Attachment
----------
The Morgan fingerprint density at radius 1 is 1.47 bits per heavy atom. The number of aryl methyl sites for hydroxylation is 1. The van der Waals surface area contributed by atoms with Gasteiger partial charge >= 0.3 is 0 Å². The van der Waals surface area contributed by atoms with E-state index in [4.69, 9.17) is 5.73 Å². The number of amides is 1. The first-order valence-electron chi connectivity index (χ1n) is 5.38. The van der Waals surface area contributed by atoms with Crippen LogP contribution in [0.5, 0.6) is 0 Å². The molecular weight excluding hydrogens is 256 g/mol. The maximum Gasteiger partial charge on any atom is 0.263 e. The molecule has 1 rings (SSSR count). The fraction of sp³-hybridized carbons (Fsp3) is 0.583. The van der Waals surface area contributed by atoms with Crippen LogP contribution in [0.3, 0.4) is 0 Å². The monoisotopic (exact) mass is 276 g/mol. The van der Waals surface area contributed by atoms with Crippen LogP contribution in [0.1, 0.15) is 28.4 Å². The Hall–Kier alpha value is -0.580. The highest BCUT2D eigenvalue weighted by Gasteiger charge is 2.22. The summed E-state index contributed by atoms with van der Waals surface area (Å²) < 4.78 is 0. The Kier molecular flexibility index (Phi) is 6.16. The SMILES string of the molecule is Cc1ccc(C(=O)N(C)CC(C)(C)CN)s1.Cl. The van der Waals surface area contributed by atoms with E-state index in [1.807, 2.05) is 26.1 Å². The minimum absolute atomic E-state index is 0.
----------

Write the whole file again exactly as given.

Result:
The Morgan fingerprint density at radius 1 is 1.47 bits per heavy atom. The number of aryl methyl sites for hydroxylation is 1. The van der Waals surface area contributed by atoms with Gasteiger partial charge >= 0.3 is 0 Å². The van der Waals surface area contributed by atoms with E-state index in [4.69, 9.17) is 5.73 Å². The number of amides is 1. The first-order valence-electron chi connectivity index (χ1n) is 5.38. The van der Waals surface area contributed by atoms with Crippen LogP contribution in [0.5, 0.6) is 0 Å². The molecular weight excluding hydrogens is 256 g/mol. The maximum Gasteiger partial charge on any atom is 0.263 e. The molecule has 1 rings (SSSR count). The fraction of sp³-hybridized carbons (Fsp3) is 0.583. The van der Waals surface area contributed by atoms with Crippen LogP contribution in [0.3, 0.4) is 0 Å². The monoisotopic (exact) mass is 276 g/mol. The van der Waals surface area contributed by atoms with Crippen LogP contribution in [0.1, 0.15) is 28.4 Å². The Hall–Kier alpha value is -0.580. The highest BCUT2D eigenvalue weighted by Gasteiger charge is 2.22. The summed E-state index contributed by atoms with van der Waals surface area (Å²) < 4.78 is 0. The Kier molecular flexibility index (Phi) is 6.16. The SMILES string of the molecule is Cc1ccc(C(=O)N(C)CC(C)(C)CN)s1.Cl. The van der Waals surface area contributed by atoms with E-state index in [1.807, 2.05) is 26.1 Å². The minimum absolute atomic E-state index is 0.